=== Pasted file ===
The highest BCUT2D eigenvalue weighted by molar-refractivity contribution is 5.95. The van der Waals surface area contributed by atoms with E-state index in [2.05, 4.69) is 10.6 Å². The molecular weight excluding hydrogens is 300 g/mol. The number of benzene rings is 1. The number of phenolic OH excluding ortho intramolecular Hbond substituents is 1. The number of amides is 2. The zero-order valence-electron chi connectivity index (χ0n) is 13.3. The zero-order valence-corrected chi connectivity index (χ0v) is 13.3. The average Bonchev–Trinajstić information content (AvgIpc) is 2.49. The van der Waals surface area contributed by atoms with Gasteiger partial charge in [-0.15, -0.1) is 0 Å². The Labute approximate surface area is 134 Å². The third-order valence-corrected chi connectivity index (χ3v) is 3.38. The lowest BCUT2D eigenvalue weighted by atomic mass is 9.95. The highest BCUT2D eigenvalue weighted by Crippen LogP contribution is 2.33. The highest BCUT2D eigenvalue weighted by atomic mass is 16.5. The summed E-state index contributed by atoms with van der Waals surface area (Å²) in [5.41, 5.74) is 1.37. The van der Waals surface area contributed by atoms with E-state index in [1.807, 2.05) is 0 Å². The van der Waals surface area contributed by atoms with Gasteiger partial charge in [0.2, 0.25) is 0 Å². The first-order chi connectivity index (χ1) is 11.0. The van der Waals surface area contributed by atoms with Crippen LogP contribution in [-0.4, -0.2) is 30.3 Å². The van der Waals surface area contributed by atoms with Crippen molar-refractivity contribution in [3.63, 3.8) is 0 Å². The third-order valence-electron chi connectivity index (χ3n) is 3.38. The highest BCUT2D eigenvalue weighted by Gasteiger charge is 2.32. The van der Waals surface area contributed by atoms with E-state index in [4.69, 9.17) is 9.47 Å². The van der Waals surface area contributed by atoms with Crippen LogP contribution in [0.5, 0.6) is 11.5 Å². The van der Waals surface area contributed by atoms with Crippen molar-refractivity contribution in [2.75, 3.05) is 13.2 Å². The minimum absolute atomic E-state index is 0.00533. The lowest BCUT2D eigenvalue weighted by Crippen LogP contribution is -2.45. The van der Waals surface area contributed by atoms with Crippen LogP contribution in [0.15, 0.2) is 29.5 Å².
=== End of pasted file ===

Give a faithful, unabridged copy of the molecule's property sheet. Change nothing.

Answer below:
The highest BCUT2D eigenvalue weighted by molar-refractivity contribution is 5.95. The van der Waals surface area contributed by atoms with E-state index in [2.05, 4.69) is 10.6 Å². The molecular weight excluding hydrogens is 300 g/mol. The number of benzene rings is 1. The number of phenolic OH excluding ortho intramolecular Hbond substituents is 1. The number of amides is 2. The zero-order valence-electron chi connectivity index (χ0n) is 13.3. The zero-order valence-corrected chi connectivity index (χ0v) is 13.3. The average Bonchev–Trinajstić information content (AvgIpc) is 2.49. The van der Waals surface area contributed by atoms with Gasteiger partial charge in [-0.15, -0.1) is 0 Å². The Labute approximate surface area is 134 Å². The third-order valence-corrected chi connectivity index (χ3v) is 3.38. The lowest BCUT2D eigenvalue weighted by atomic mass is 9.95. The highest BCUT2D eigenvalue weighted by Crippen LogP contribution is 2.33. The highest BCUT2D eigenvalue weighted by atomic mass is 16.5. The summed E-state index contributed by atoms with van der Waals surface area (Å²) in [5.41, 5.74) is 1.37. The van der Waals surface area contributed by atoms with E-state index in [1.807, 2.05) is 0 Å². The van der Waals surface area contributed by atoms with Gasteiger partial charge in [0.2, 0.25) is 0 Å². The first-order chi connectivity index (χ1) is 11.0. The van der Waals surface area contributed by atoms with Crippen LogP contribution in [-0.4, -0.2) is 30.3 Å². The van der Waals surface area contributed by atoms with Crippen molar-refractivity contribution in [3.63, 3.8) is 0 Å². The third-order valence-electron chi connectivity index (χ3n) is 3.38. The highest BCUT2D eigenvalue weighted by Gasteiger charge is 2.32. The van der Waals surface area contributed by atoms with E-state index in [4.69, 9.17) is 9.47 Å². The van der Waals surface area contributed by atoms with Crippen LogP contribution in [0.5, 0.6) is 11.5 Å². The van der Waals surface area contributed by atoms with Crippen molar-refractivity contribution in [2.75, 3.05) is 13.2 Å². The minimum absolute atomic E-state index is 0.00533. The lowest BCUT2D eigenvalue weighted by Crippen LogP contribution is -2.45. The van der Waals surface area contributed by atoms with Crippen LogP contribution in [0.15, 0.2) is 29.5 Å².